Wild places can inspire and stimulate, providing a range of multi-sensory and memorable experiences and an opportunity to take a new perspective on the world around us. From urban greenspaces to National Parks, taking youth work outdoors can create opportunities for young people to try new things, have fun and gain a sense of place, while also feeling the health and wellbeing benefits that fresh air and conntecting with nature offer.
The John Muir Award adds value to youth work approaches by:
- Encouraging experiences of nature and the outdoors
- Encouraging and giving a context for practical action for the environment
- Promoting opportunities to gain knowledge and skills
- Fostering a sense of responsibility
- Offering links to networks and other agencies
- Linking to other agendas
The John Muir Award can support youth work approaches and engagement frameworks such as the UK Youth Social Development Journey. See our Youth Work, Nature and the John Muir Award publication for more information about why taking youth work outdoors matters and for examples from a range of youth settings across the UK.
The John Muir Award is used by organisations that promote the United Nation’s Convention on the Rights of the Child and improve the life chances of children, young people and families. See the Scottish Government’s training resource ‘Introducing Children’s Rights: A ten minute training tool’ to find out more about children’s rights, frameworks and legislation.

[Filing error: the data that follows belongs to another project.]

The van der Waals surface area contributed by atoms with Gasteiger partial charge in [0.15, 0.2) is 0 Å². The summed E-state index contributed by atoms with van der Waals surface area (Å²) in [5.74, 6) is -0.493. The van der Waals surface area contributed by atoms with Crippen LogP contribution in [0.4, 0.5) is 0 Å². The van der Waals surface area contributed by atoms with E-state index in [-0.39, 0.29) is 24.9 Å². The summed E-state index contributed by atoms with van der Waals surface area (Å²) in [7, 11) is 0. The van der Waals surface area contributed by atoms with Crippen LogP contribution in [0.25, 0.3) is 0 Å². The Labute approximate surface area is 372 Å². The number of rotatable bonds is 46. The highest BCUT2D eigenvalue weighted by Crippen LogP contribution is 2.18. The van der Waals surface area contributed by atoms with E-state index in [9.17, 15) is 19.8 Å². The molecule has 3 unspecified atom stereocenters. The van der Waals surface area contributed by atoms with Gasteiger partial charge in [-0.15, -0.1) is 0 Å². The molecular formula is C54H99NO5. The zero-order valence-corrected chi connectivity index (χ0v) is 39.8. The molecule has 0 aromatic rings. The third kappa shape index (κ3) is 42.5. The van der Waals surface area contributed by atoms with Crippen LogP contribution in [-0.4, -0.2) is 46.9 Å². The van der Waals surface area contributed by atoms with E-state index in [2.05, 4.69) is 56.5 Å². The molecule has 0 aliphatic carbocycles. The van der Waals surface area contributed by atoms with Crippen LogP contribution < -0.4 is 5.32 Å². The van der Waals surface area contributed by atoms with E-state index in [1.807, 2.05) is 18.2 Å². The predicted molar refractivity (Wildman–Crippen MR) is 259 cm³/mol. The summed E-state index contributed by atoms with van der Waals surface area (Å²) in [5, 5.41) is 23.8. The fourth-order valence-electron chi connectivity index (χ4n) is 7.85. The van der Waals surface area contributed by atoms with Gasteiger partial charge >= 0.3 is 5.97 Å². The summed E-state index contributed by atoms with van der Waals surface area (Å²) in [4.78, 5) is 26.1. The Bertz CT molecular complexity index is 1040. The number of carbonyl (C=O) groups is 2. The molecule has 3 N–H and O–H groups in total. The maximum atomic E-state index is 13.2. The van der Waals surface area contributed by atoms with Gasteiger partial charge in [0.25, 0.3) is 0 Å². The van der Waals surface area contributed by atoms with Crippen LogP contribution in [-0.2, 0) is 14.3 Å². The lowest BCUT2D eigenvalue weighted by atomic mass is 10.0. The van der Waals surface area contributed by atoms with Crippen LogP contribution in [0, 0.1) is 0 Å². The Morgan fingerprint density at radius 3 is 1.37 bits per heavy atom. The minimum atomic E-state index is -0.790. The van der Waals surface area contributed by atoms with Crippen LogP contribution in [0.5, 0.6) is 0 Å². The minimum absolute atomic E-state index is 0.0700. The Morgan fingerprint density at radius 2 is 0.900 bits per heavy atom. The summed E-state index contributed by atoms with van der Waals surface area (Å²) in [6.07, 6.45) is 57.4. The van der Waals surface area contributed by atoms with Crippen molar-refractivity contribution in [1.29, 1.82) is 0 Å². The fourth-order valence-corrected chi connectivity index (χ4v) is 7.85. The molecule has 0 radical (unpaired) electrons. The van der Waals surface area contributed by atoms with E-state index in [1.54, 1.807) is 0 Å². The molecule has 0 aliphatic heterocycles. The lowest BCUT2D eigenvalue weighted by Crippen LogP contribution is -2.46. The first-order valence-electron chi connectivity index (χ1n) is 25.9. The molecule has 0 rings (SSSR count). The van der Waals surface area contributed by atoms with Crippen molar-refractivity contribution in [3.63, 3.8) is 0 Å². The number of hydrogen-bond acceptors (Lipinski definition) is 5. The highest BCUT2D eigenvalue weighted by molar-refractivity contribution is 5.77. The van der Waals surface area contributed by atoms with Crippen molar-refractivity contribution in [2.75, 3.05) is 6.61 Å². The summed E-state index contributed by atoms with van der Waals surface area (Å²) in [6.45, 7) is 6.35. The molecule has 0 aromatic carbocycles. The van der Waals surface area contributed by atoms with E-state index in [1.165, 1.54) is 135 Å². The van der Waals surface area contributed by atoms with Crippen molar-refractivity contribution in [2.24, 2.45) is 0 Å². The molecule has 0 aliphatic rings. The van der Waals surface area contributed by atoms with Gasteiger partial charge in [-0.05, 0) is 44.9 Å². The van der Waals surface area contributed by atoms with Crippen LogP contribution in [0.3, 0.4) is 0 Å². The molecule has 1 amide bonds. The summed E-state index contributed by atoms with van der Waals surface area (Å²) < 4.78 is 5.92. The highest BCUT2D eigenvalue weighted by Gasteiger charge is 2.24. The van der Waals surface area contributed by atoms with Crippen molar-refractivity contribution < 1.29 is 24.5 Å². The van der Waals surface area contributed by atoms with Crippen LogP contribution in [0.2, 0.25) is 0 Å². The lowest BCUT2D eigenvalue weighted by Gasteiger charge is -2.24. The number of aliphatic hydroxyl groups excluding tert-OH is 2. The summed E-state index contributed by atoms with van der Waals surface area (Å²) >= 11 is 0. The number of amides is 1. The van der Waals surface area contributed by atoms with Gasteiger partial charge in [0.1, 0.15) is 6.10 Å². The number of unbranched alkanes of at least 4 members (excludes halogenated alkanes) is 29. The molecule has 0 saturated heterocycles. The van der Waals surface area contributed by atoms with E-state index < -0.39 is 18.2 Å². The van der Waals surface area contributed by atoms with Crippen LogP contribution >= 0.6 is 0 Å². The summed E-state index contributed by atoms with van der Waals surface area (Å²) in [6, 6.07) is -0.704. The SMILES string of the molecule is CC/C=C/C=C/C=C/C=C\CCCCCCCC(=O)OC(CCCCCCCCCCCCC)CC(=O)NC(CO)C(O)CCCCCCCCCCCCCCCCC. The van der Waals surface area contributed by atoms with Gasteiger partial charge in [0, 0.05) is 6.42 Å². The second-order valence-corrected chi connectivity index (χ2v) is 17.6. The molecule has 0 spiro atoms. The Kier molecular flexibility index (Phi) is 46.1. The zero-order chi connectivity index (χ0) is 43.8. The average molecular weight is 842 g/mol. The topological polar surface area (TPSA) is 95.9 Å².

The John Muir Award enables young people to ‘package’ a range of activities as a ‘Recorded Outcome’. A Recorded Outcome is one of the benchmarks used by Government to gauge whether the youth sector is meeting targets. The John Muir Award is celebrated by Youth Scotland in Amazing Things - guide to youth awards in Scotland.
Young people and nature connection is a topic generating a wealth of debate and discussion across a range of sectors. To help inform this conversation, the John Muir Trust is collating key research and feedback from young people and organisations that work with them, examples of youth engagement and stories, films and testimonials direct from young people. Find out more at www.johnmuirtrust.org/youngpeople or view a selection of youth sector John Muir Award case studies here.
Until youth work and environmental organisations establish sustainable, effective partnerships, environmental youth work will rely on the imagination and personal motivation of individual workers – youth workers with an interest in the environment and environment workers who value young people.Best of Both Worlds, Council for Environmental Education